February belongs to Bangabandhu Sheikh Mujibur Rahman. Or let’s put it another way: February is what the Father of the Nation made of it. An observation of Bangladesh’s history is revealing of the crucial as also critical role played by Bangabandhu in February. In short, in this month happened some of the more significant of historical episodes that would go a long way into adding substance to the ethos of Bangladesh.
Journeying back to February 1966 is a starting point, for in that phase of national history Sheikh Mujibur Rahman – and that was three years before he was anointed Bangabandhu – made waves throughout Pakistan. The reason was simple and yet far-reaching. He came up with a radical programme of autonomy for what was then East Pakistan, arguing that the Bengalis of Pakistan, fifty-six per cent of the country’s population, would not be content unless a Six-Point programme of self-expression were implemented for them.
The Six Points, be it noted, were announced by Bangabandhu in Lahore, the very city where twenty-six years earlier a resolution for the creation of Pakistan had been adopted by the All-India Muslim League. It was thus in Lahore that Sheikh Mujibur Rahman came forth with his argument that the state of Pakistan was in need of reinvention, necessary through a secularisation – in the shape of the Six Points – of its politics. His colleagues in the opposition did not agree with him. And the Ayub Khan regime threatened to employ the language of weapons against those arguing for the Six Points.
Three years later in February 1969, with much water having flowed down the Padma, a grateful Bengali nation cheerfully honoured Sheikh Mujibur Rahman as Bangabandhu at a mass rally in Dhaka. Mujib had transcended history, to create new history, in his emergence as a national leader through all his travails manifested in the Agartala Conspiracy Case. He had suffered for years, had witnessed his youth quickly turning into a greying of his age, and yet he had refused to kowtow to authoritarian rule. He had become East Bengal’s authentic political spokesperson, a very symbol of Bengali aspirations.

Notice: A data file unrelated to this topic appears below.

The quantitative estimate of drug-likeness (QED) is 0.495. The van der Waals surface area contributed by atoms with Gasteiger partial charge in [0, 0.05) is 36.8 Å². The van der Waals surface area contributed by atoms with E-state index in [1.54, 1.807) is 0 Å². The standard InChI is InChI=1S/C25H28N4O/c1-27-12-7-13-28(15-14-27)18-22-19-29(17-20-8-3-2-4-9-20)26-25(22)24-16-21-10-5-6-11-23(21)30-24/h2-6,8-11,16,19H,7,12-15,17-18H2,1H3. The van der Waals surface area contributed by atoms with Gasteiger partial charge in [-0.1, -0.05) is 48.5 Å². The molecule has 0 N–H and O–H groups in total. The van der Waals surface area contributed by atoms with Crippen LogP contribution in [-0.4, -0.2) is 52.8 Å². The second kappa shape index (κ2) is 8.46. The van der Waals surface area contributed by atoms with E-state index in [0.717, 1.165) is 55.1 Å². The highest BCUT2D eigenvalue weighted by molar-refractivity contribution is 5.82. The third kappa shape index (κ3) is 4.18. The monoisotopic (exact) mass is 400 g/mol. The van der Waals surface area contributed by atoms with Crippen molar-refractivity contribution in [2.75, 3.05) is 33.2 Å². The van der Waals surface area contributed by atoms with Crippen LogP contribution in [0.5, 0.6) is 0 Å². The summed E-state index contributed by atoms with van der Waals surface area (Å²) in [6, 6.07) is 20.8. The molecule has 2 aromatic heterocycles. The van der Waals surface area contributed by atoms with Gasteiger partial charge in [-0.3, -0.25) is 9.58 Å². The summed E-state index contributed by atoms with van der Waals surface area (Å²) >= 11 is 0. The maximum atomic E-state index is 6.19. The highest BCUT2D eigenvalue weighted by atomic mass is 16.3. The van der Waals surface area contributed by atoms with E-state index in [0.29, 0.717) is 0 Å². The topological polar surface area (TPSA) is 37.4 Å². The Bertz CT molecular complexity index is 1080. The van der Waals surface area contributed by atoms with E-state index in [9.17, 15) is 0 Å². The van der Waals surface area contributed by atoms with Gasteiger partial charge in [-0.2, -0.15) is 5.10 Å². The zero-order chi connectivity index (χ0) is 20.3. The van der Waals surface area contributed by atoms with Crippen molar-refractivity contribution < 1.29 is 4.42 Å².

February 1969 was a turning point. A couple of days after his release from incarceration, one that might have pushed him to death at the hands of the Ayub regime, Bangabandhu travelled back to Lahore and from there to Rawalpindi. He would be taking part at the round table conference called by a collapsing regime. At the conference, he had one objective – to put his thoughts across that the Six Points he had spoken of three years earlier offered the best opportunity for Pakistan to reconfigure itself as a republic.
For his Bengalis, the Six Points were a guarantee of survival, of autonomy, of their freedom to reorder their lives in light of their historical traditions. The round table conference failed, but Bangabandhu had made his point. Indeed, in Rawalpindi he had made it known to the entrenched civil-military bureaucracy of Pakistan that the Six Points were the Bengalis’ Magna Carta and therefore there could be no turning away from them.